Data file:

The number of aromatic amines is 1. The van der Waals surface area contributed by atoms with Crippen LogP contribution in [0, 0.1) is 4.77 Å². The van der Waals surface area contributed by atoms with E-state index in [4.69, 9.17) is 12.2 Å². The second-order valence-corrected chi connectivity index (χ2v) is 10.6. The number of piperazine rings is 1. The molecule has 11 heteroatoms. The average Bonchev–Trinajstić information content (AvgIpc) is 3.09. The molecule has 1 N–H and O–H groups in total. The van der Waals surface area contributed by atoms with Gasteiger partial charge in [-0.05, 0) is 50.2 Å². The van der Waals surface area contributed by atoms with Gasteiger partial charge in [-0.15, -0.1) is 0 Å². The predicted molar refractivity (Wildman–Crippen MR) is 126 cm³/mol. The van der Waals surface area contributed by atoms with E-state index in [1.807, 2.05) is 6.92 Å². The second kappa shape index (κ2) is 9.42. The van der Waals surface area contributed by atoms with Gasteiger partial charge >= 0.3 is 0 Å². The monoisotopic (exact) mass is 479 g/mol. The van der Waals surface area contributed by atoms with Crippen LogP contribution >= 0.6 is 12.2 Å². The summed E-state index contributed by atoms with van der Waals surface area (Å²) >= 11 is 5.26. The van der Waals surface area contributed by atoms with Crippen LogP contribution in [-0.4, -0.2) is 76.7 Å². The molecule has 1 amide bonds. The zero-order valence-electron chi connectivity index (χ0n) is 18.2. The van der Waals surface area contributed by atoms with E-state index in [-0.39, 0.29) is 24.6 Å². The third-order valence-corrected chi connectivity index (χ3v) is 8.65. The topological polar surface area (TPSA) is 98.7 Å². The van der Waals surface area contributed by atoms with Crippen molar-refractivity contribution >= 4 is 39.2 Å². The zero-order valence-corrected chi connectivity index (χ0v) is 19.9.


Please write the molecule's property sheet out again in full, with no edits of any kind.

The number of aromatic amines is 1. The van der Waals surface area contributed by atoms with Crippen LogP contribution in [0, 0.1) is 4.77 Å². The van der Waals surface area contributed by atoms with E-state index in [4.69, 9.17) is 12.2 Å². The second-order valence-corrected chi connectivity index (χ2v) is 10.6. The number of piperazine rings is 1. The molecule has 11 heteroatoms. The average Bonchev–Trinajstić information content (AvgIpc) is 3.09. The molecule has 1 N–H and O–H groups in total. The van der Waals surface area contributed by atoms with Gasteiger partial charge in [-0.05, 0) is 50.2 Å². The van der Waals surface area contributed by atoms with Gasteiger partial charge in [-0.15, -0.1) is 0 Å². The predicted molar refractivity (Wildman–Crippen MR) is 126 cm³/mol. The van der Waals surface area contributed by atoms with E-state index in [1.807, 2.05) is 6.92 Å². The second kappa shape index (κ2) is 9.42. The van der Waals surface area contributed by atoms with Gasteiger partial charge >= 0.3 is 0 Å². The monoisotopic (exact) mass is 479 g/mol. The van der Waals surface area contributed by atoms with Crippen LogP contribution >= 0.6 is 12.2 Å². The summed E-state index contributed by atoms with van der Waals surface area (Å²) >= 11 is 5.26. The van der Waals surface area contributed by atoms with Crippen LogP contribution in [-0.4, -0.2) is 76.7 Å². The molecule has 1 amide bonds. The zero-order valence-electron chi connectivity index (χ0n) is 18.2. The van der Waals surface area contributed by atoms with E-state index in [-0.39, 0.29) is 24.6 Å². The third-order valence-corrected chi connectivity index (χ3v) is 8.65. The topological polar surface area (TPSA) is 98.7 Å². The van der Waals surface area contributed by atoms with Crippen molar-refractivity contribution >= 4 is 39.2 Å². The zero-order valence-corrected chi connectivity index (χ0v) is 19.9.